11. Bert,
    Sounds like you have a lot in the air to juggle at the moment. It’s hard to decide on a house location before really knowing where your wife may wind up working. Until you know that, it’s tough to commit additional capital to the stock market as well. In the interim, you can always just raise cash to have a cushion!
    Looking forward to seeing your 2017 goals as they unfold.
    Take care,
    – Ryan

    • Ryan

      Thanks for the comment! I agree, my wife’s career decision is too big of a decision and will impact our finances too much to commit to buying a house or now before that situation irons itself out. We have a pretty comfortable cash reserve waiting for our house purchase, so I’m comfortable investing at a regular pace as long as I don’t tap into those reserves. But who the heck knows what the future is about to bring us…I’m excited to find out though!


  12. My vote would be to go to Iceland. I am trying to convince my wife to go and flights are fairly affordable at around $500 here in the DC area. There’s one main road that goes around the island so from what I’ve read it’s somewhat hard to get lost. The scenery is supposedly beautiful and the temperature at the end of August is still in the mid 50s. But I guess we’ll see what my wife says 🙂

    I look forward to hearing where you all decide to go.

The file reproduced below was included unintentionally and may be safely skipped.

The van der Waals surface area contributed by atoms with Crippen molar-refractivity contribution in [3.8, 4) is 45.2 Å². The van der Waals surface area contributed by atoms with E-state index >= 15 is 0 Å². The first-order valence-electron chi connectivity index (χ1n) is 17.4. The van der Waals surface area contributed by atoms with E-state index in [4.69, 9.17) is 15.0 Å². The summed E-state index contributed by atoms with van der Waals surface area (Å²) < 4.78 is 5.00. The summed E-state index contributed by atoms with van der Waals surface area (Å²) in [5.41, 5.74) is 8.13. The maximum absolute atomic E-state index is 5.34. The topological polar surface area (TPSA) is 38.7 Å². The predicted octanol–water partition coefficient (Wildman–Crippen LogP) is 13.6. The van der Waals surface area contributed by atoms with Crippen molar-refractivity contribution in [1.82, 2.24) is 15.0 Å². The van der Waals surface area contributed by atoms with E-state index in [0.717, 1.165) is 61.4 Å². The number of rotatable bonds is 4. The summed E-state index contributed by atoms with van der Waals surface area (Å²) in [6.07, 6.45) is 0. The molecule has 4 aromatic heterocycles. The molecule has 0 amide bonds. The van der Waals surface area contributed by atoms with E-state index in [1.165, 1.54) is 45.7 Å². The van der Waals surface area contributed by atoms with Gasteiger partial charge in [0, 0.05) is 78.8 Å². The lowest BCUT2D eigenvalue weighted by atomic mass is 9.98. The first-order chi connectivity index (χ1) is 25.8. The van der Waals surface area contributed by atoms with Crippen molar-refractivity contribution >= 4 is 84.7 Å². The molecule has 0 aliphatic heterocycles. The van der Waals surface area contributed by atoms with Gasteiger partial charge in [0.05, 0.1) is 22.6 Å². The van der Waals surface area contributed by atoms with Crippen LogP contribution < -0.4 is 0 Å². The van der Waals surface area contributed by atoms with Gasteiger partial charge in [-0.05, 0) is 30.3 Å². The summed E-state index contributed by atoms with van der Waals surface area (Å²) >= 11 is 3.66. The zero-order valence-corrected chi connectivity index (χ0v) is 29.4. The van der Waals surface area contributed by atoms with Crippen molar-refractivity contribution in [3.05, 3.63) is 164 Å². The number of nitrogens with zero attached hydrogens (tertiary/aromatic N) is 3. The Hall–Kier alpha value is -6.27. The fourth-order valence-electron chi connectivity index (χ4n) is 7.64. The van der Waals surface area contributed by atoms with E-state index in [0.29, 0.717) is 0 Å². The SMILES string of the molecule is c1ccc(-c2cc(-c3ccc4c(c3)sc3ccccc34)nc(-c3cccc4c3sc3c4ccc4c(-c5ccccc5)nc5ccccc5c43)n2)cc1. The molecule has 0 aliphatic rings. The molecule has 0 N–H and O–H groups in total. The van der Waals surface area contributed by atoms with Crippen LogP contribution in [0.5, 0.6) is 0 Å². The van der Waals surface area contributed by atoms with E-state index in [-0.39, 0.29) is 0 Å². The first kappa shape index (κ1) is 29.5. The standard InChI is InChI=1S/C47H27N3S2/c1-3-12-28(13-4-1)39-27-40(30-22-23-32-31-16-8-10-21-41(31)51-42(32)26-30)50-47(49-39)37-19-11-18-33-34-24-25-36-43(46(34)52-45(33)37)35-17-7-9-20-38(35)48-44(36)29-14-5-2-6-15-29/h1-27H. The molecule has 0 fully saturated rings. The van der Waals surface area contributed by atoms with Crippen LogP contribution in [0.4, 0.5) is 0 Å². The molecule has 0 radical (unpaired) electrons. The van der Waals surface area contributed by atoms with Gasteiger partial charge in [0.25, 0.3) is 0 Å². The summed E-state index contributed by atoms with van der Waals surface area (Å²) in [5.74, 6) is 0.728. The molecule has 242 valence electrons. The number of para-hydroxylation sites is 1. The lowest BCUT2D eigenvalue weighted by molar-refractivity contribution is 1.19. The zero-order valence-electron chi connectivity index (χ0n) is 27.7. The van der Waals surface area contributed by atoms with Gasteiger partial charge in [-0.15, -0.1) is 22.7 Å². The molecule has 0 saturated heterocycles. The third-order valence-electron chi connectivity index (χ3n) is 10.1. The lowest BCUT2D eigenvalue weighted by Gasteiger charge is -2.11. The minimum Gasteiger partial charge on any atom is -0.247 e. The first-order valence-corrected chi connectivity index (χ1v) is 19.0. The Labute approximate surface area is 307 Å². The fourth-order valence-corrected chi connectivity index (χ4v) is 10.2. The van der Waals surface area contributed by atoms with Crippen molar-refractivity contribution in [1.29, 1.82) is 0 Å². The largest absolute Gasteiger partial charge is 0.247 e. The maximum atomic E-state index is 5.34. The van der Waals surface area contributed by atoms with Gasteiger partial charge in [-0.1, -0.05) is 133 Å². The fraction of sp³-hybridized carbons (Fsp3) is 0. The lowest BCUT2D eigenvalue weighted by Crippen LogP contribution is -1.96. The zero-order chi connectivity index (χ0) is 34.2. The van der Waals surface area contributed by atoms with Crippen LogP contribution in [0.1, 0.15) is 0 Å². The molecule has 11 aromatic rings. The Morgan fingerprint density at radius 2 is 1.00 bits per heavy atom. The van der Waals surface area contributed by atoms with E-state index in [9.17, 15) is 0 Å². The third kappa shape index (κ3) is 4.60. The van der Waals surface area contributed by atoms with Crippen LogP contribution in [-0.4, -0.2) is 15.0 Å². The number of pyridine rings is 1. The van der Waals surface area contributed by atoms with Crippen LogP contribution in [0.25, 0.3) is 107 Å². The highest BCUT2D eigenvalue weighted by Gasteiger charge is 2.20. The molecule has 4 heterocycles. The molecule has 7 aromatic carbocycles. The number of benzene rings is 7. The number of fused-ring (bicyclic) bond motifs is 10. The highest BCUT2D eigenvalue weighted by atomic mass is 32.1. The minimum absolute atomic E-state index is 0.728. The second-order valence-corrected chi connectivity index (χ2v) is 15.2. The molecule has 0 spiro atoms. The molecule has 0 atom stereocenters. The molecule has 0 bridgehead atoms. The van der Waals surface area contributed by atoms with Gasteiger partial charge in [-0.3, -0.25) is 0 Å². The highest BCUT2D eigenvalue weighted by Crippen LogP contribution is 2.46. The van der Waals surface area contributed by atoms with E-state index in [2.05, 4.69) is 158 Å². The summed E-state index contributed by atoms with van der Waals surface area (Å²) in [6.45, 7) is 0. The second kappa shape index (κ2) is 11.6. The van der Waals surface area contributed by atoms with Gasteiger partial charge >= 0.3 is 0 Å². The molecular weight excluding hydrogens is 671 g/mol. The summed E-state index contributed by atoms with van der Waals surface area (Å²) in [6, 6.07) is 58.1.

• My friend and I were talking about Iceland last night. He has been there before and cannot say enough nice things about the place. And yes, he mentioned how affordable it is to go there. I will definitely need the simplicity of the one highway system to avoid getting lost haha

      I’ll make sure to keep all of you updated with how our travel schedule plays out and where we end up going!

      Thanks for the comment.


  13. Bert, I think you have some great goals as well. I really like your goal of reading more. I am constantly reading investment books and can’t get enough of them. I see that “The Intelligent Investor” was on your list to read. Have you started yet? It is a great book that I’ve re-read several times. You might also consider “Uncommon stocks and Uncommon Profits” by Philip Fisher. Slightly different from Graham’s style but helps you think about really high quality companies to focus on.

    • Thanks Mike! It is sitting in my queue. I’m pissed off because I had it on my Kindle, read the first few chapters, and then my loan from the library ended so I couldn’t finish the book. Now I have to wait until it is my turn again. Do you have any other investment book suggestions?? I added the Fisher book to my list of books to read as well!


  14. No problem Bert. I also really enjoyed “Stocks for the long run” by Jeremy Siegel, “One up on Wall Street” by Peter Lynch, and ” The most important thing ” by Howard Marks. If you want to be really serious then there is always “Securities Analysis” by Ben Graham as well! I’ve almost given you your 12 books for the year!!

    • New Zealand would be a great place to visit. I have a friend who visited several years ago and just loved it. If you do go and find Mordor or Mount Doom be sure to take a picture please 😛